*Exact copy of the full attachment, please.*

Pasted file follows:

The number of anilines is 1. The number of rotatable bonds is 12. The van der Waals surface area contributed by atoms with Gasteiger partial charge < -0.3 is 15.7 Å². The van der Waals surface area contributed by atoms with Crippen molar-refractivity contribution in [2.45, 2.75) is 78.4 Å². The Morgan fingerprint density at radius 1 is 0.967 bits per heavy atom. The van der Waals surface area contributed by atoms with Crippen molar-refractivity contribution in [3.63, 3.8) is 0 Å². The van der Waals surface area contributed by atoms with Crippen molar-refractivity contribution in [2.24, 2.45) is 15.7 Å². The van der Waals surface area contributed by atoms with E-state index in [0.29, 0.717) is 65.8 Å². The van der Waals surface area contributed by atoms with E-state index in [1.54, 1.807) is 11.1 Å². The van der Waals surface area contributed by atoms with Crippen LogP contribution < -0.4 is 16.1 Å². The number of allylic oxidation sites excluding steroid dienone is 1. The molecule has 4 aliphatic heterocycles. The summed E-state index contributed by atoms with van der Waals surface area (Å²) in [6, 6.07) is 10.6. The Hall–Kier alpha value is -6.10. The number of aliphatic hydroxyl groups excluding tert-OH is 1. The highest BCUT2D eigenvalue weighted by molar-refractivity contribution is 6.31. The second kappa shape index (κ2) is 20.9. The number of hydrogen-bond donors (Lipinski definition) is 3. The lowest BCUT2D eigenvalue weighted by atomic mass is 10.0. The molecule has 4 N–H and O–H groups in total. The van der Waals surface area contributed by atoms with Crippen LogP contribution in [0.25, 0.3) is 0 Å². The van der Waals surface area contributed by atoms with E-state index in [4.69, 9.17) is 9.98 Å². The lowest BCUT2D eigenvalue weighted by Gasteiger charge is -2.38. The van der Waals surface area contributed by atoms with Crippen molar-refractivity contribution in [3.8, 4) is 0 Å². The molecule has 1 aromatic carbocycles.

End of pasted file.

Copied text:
The number of anilines is 1. The number of rotatable bonds is 12. The van der Waals surface area contributed by atoms with Gasteiger partial charge < -0.3 is 15.7 Å². The van der Waals surface area contributed by atoms with Crippen molar-refractivity contribution in [2.45, 2.75) is 78.4 Å². The Morgan fingerprint density at radius 1 is 0.967 bits per heavy atom. The van der Waals surface area contributed by atoms with Crippen molar-refractivity contribution in [3.63, 3.8) is 0 Å². The van der Waals surface area contributed by atoms with Crippen molar-refractivity contribution in [2.24, 2.45) is 15.7 Å². The van der Waals surface area contributed by atoms with E-state index in [0.29, 0.717) is 65.8 Å². The van der Waals surface area contributed by atoms with E-state index in [1.54, 1.807) is 11.1 Å². The van der Waals surface area contributed by atoms with Crippen LogP contribution < -0.4 is 16.1 Å². The number of allylic oxidation sites excluding steroid dienone is 1. The molecule has 4 aliphatic heterocycles. The summed E-state index contributed by atoms with van der Waals surface area (Å²) in [6, 6.07) is 10.6. The Hall–Kier alpha value is -6.10. The number of aliphatic hydroxyl groups excluding tert-OH is 1. The highest BCUT2D eigenvalue weighted by molar-refractivity contribution is 6.31. The second kappa shape index (κ2) is 20.9. The number of hydrogen-bond donors (Lipinski definition) is 3. The lowest BCUT2D eigenvalue weighted by atomic mass is 10.0. The molecule has 4 N–H and O–H groups in total. The van der Waals surface area contributed by atoms with Crippen LogP contribution in [0.25, 0.3) is 0 Å². The van der Waals surface area contributed by atoms with E-state index in [4.69, 9.17) is 9.98 Å². The lowest BCUT2D eigenvalue weighted by Gasteiger charge is -2.38. The van der Waals surface area contributed by atoms with Crippen molar-refractivity contribution in [3.8, 4) is 0 Å². The molecule has 1 aromatic carbocycles.